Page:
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Sustainability Metrics

Natalie D. Hunt, Eddy Project, Science Education Resource Center at Carleton College

Sustainability is a complex term applied to many different contexts in a variety of ways. As a result, it can be challenging to determine how sustainable something really is. In this module, students will use an analytical framework with publicly available data to formulate questions, analyze data, and report metrics of sustainability.

This learning activity takes three 60min class periods

Learn more about Teaching Climate Literacy and Energy Awareness»

Notes From Our Reviewers The CLEAN collection is hand-picked and rigorously reviewed for scientific accuracy and classroom effectiveness. Read what our review team had to say about this resource below or learn more about how CLEAN reviews teaching materials
Teaching Tips | Science | Pedagogy | Technical Details

Teaching Tips

  • Anticipated prep time to become familiar with materials is about 1 to 2 hours.
  • The Sustainability Metrics Lecture Slides provide solid background information and discussion of key concepts of the module.
  • Teachers may find it useful to do a short walk-through in class with the students before starting this project.
  • This resource would work well for a take-home class project or could be used in a virtual setting.
  • This activity can lead to a presentation, or a research paper to further investigate patterns and how a country has changed over time.

About the Content

  • This resource allows students to use real-world data to visualize and quantify patterns of sustainability and its impacts.
  • This is an in-depth resource for students to ask sustainability questions in relation to the economy, environment, and social effects.
  • The science is covered in an interactive, inquisitive and meaningful way.
  • In Activity A, students are guided through the steps to generate a graph of CO2 emissions, energy usage, population, and income (GDP) in the Gapminder tool interface.
  • This resource has digitally available data with links to sources, and references are listed in the slide deck and Gapminder.
  • Comments from expert scientist: Gapminder provides and excellent interface for students to visualize how the social, economic, and environmental sustainability pillars are connected. This resource also encourages students to critically consider the limitations that exist when quantifying sustainability. Generally, I think the idea of using the IPAT equation in conjunction with the Gapminder interface is great, however I would recommend supplementing the provided instructor PowerPoint and student guide with additional information on how the Impact, Population, Affluence, and Technology terms are defined (by providing the units). In the current format, only examples are provided, which I think is misleading. Specifically, the definition of "technology" is unclear in the resource's current state. I recommend updating the PowerPoint (slide 10) and the 3rd paragraph of the student guide to include more explicit definitions of I, P, A, and T: I = Impacts = Environmental impact from human activities P = Population A = Affluence = Level of consumption per unit of population T = Technology = Environmental damage from technology per unit of consumption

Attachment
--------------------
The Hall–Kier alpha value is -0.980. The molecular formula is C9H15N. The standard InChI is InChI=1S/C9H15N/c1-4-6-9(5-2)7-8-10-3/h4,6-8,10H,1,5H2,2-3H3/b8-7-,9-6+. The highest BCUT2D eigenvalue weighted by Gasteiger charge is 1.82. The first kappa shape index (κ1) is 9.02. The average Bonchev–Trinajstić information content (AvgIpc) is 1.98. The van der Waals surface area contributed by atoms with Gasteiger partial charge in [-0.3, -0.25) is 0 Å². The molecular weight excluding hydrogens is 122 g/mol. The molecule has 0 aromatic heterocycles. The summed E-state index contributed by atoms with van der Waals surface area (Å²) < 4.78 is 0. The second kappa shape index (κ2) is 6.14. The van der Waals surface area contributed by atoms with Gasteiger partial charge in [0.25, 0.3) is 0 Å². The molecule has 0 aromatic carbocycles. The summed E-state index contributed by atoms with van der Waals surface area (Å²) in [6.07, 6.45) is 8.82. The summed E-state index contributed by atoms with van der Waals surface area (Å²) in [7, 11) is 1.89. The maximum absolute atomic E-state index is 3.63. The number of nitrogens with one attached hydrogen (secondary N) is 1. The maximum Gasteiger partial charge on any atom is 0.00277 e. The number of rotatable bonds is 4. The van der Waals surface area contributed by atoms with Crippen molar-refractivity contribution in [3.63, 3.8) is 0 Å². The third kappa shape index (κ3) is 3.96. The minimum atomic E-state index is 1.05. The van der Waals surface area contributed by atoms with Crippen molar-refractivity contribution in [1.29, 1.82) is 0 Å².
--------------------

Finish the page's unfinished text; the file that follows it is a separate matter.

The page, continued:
About the Pedagogy

  • The learning outcomes for students are to form questions about sustainability, use the Gapminder tool, read graphs, and report their findings with evidence.
  • Students are encouraged to work individually, in pairs, or in small groups no larger than three for the duration of the module. Group work is suggested.
  • The lesson is rooted in the Activity Guide to walk students through the data selection and analysis of their choosing.
  • Activity A is useful for exploring Gapminder and preparing students for Activities B and C.
  • This tool is positively engaging, although students who aren't technologically savvy may need some more time.
  • Students must have previous experience in reading graphs and some basic data analysis skills, and an understanding of the three facts of sustainability.
  • This module is intended for an upper-level undergraduate course in sustainability, environmental studies, systems thinking, natural resources consumption, or any interdisciplinary course that includes these concepts.
  • The Instructor Guide provides step-by-step instructions for the activities, with example responses and teaching notes in green.
  • The Student Guide provides step-by-step instructions for the activities.

Technical Details/Ease of Use

  • Data for this lesson is easily accessible on Gapminder.
  • Teachers can request access to a teacher's guide, and no permission is needed to access the slide deck and activity guide.
Entered the Collection: September 2023 Last Reviewed: June 2022

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